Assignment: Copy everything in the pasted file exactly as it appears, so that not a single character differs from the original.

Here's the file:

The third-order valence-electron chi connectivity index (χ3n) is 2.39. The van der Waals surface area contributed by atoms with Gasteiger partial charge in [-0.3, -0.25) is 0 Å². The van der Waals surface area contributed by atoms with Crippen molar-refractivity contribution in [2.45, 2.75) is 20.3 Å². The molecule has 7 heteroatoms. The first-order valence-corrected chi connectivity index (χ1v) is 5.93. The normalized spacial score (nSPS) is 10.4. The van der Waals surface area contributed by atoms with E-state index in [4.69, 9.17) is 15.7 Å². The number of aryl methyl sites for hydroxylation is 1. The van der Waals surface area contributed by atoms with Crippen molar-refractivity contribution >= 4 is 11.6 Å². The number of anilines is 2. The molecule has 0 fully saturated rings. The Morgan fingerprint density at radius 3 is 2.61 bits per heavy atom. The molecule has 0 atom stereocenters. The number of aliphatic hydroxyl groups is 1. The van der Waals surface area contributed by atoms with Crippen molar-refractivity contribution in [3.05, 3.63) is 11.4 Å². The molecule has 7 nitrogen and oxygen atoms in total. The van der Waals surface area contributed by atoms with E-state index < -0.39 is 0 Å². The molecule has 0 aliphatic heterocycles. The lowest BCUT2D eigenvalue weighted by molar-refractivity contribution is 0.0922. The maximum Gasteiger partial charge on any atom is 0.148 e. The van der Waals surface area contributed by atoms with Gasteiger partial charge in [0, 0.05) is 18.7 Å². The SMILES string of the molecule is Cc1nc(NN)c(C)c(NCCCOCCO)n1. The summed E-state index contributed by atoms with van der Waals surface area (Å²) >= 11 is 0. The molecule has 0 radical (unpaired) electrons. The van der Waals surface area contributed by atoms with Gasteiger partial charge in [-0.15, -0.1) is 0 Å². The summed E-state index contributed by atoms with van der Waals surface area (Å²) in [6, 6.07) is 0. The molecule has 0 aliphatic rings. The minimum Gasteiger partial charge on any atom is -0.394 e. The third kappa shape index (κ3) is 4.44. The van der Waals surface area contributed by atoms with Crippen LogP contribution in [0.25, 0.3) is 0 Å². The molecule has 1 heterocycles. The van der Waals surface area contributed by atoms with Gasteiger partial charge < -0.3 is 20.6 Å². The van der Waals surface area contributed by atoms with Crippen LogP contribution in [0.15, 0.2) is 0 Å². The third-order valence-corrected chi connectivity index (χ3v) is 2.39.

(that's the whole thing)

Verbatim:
The third-order valence-electron chi connectivity index (χ3n) is 2.39. The van der Waals surface area contributed by atoms with Gasteiger partial charge in [-0.3, -0.25) is 0 Å². The van der Waals surface area contributed by atoms with Crippen molar-refractivity contribution in [2.45, 2.75) is 20.3 Å². The molecule has 7 heteroatoms. The first-order valence-corrected chi connectivity index (χ1v) is 5.93. The normalized spacial score (nSPS) is 10.4. The van der Waals surface area contributed by atoms with E-state index in [4.69, 9.17) is 15.7 Å². The number of aryl methyl sites for hydroxylation is 1. The van der Waals surface area contributed by atoms with Crippen molar-refractivity contribution >= 4 is 11.6 Å². The number of anilines is 2. The molecule has 0 fully saturated rings. The Morgan fingerprint density at radius 3 is 2.61 bits per heavy atom. The molecule has 0 atom stereocenters. The number of aliphatic hydroxyl groups is 1. The van der Waals surface area contributed by atoms with Crippen molar-refractivity contribution in [3.05, 3.63) is 11.4 Å². The molecule has 7 nitrogen and oxygen atoms in total. The van der Waals surface area contributed by atoms with E-state index < -0.39 is 0 Å². The molecule has 0 aliphatic heterocycles. The lowest BCUT2D eigenvalue weighted by molar-refractivity contribution is 0.0922. The maximum Gasteiger partial charge on any atom is 0.148 e. The van der Waals surface area contributed by atoms with Gasteiger partial charge in [0, 0.05) is 18.7 Å². The SMILES string of the molecule is Cc1nc(NN)c(C)c(NCCCOCCO)n1. The summed E-state index contributed by atoms with van der Waals surface area (Å²) >= 11 is 0. The molecule has 0 radical (unpaired) electrons. The van der Waals surface area contributed by atoms with Gasteiger partial charge in [-0.15, -0.1) is 0 Å². The summed E-state index contributed by atoms with van der Waals surface area (Å²) in [6, 6.07) is 0. The molecule has 0 aliphatic rings. The minimum Gasteiger partial charge on any atom is -0.394 e. The third kappa shape index (κ3) is 4.44. The van der Waals surface area contributed by atoms with Crippen LogP contribution in [0.25, 0.3) is 0 Å². The molecule has 1 heterocycles. The van der Waals surface area contributed by atoms with Gasteiger partial charge < -0.3 is 20.6 Å². The van der Waals surface area contributed by atoms with Crippen LogP contribution in [0.15, 0.2) is 0 Å². The third-order valence-corrected chi connectivity index (χ3v) is 2.39.